Posted Date : 24 Oct 2009
The measures in Budget 2010 are intended to delicately balance the need to address the government’s budgetary constraints while continuing to support the nascent economic recovery. The series of measures unveiled yesterday are focused on reducing the budget deficit by trimming operating expenditures and broadening the revenue base through the re-introduction of several taxes. Consequently, the budget deficit as a percentage of gross domestic product (GDP) is expected to shrink dramatically to 5.6% in 2010 from an estimated 7.4% in 2009.
The efforts to address the budget deficit have been undertaken in view of the persistent negative gap in the past 11 years and the expectation that oil-related revenue will slowly decline in the medium term following weaker oil prices after reaching its peak in July 2008. Moreover, efforts to generate non-oil revenue such as a possible introduction of goods and services tax (GST) will take time to be fully realized. As a result, the government has announced aggressive cuts in operating expenditure and re-introduced selected taxes such as on disposal of real property as well as services tax on credit and charge cards. Among the sectors that may be negatively affected are the property sector due to the introduction of a fixed-rate tax on property sale, and the banking sector (with the exception of the Islamic banking sector), given the lack of tax incentives.
Although the thrust of Budget 2010 is on reducing the budget gap, MARC reiterates its view that the budget deficit is not the only factor that can lead to long-term macro imbalances. The action taken to trim the budget deficit should be balanced with measures to nurse the nascent economic recovery, while at the same time avoid further increasing government debt. Malaysia’s bond market is also an important factor in the country’s budgetary issues from a financing perspective. MARC is of the opinion that there should not be undue concern over the possibility of a downgrade in sovereign ratings as the sheer size and vibrancy of Malaysia's bond market does not reflect any weakness in Malaysia’s macro foundation.
Apart from dealing with the budget deficit, Budget 2010 appear to be centered on facilitating access to finance for small businesses, subsidies for the agricultural sector and promoting foreign direct investment in certain sectors (as opposed to short-term pump priming). Visibly lacking are the "shot in the arm” measures. There is certainly a strong social welfare component which will address issues on the quality of human capital and long-term competitiveness. The lack of generous short-term stimulants and aggressive public spending should ensure that Budget 2010 will be perceived as 'neutral' from a rating implication perspective.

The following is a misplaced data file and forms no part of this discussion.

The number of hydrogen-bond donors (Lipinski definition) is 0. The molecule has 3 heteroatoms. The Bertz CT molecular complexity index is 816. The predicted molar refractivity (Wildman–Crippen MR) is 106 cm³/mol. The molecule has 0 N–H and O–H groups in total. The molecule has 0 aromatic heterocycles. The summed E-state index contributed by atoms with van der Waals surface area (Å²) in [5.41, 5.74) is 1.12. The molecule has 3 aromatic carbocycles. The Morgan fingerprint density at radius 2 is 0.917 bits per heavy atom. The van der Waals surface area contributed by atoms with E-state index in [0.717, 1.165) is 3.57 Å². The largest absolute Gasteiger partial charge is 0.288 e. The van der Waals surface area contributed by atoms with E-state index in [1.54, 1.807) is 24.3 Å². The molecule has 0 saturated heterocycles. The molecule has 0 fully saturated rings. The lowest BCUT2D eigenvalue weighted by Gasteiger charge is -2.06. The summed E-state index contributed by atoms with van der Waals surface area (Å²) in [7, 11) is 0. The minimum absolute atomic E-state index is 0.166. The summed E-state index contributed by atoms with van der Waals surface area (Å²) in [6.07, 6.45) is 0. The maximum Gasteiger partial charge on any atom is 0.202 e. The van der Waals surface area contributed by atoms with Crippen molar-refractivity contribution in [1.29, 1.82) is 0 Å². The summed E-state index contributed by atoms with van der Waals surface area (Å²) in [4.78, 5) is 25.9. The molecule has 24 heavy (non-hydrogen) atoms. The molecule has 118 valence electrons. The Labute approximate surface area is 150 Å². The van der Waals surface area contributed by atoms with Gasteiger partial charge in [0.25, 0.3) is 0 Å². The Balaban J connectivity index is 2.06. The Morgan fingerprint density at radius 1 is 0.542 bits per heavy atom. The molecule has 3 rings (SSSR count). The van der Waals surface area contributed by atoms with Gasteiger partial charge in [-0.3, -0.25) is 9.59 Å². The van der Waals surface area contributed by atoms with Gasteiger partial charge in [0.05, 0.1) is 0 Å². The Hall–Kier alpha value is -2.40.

As for the capital market, the government's extension of tax incentives for the Islamic banking and takaful sectors to 2015 will help Malaysia maintain its attractiveness as Asia's leading Islamic financial centre. As Islamic finance has been identified as one of several areas that will facilitate Malaysia's successful transition to a high-income economy, continuing with the incentives makes intuitive sense. FDI in the Islamic banking and takaful sectors have been substantial in recent years and are expected to maintain an important role in sustaining FDI inflows into Malaysia. The stamp duty exemption of 20% on Islamic financing instruments and double deduction on expenditure incurred in promoting Malaysia as an international Islamic financial centre will support the origination of Islamic financial instruments and the development of new Islamic financial product offerings.
To bolster the equity market, the government has proposed measures to encourage flexible brokerage sharing between stockbrokers and remisiers and to make the dividend payment process more efficient. Meanwhile, the measures to liberalise foreign equity participation in corporate finance and financial planning companies should contribute to an overall strengthening of the business potential and growth prospects of the companies. However, MARC believes that it would have been ideal if the equity market-focused measures in Budget 2010 had been accompanied by measures to promote bond market activity, in particular, secondary trading.
MARC also welcomes measures to boost disposable incomes such as a 1% reduction in the income tax rate for the income group exceeding RM100,000 as well as an increase in personal tax relief by RM1,000 to RM9,000. However, MARC feels that gains from these measures will likely be offset by the lower petrol subsidies, the re-introduction of service charges on credit and charge cards, as well as the tax on disposal of real property.
Overall, MARC feels that the projection for GDP growth between 2% to 3% in 2010 reflects the government’s cautious stance with regards to the possibility of a double-dip scenario in the global economy. While MARC is slightly more optimistic in its projection for next year’s growth, anticipating a 3.6% expansion, it foresees a bumpier ride towards a fully sustainable recovery, partly due to the relatively stretched household balance sheets and a much weaker economic performance of developed countries, particularly the United States, following a dramatic decline in household wealth. More critical, in MARC’s view, is the long-term growth profile, which largely hinges on private investment prospects. As Malaysia needs to avoid seeing its average growth slip after recovering from this crisis, the measures that have been proposed in Budget 2010 are intended to strengthen the foundation of the economy in line with the country’s goal of becoming an innovative and a high-income nation.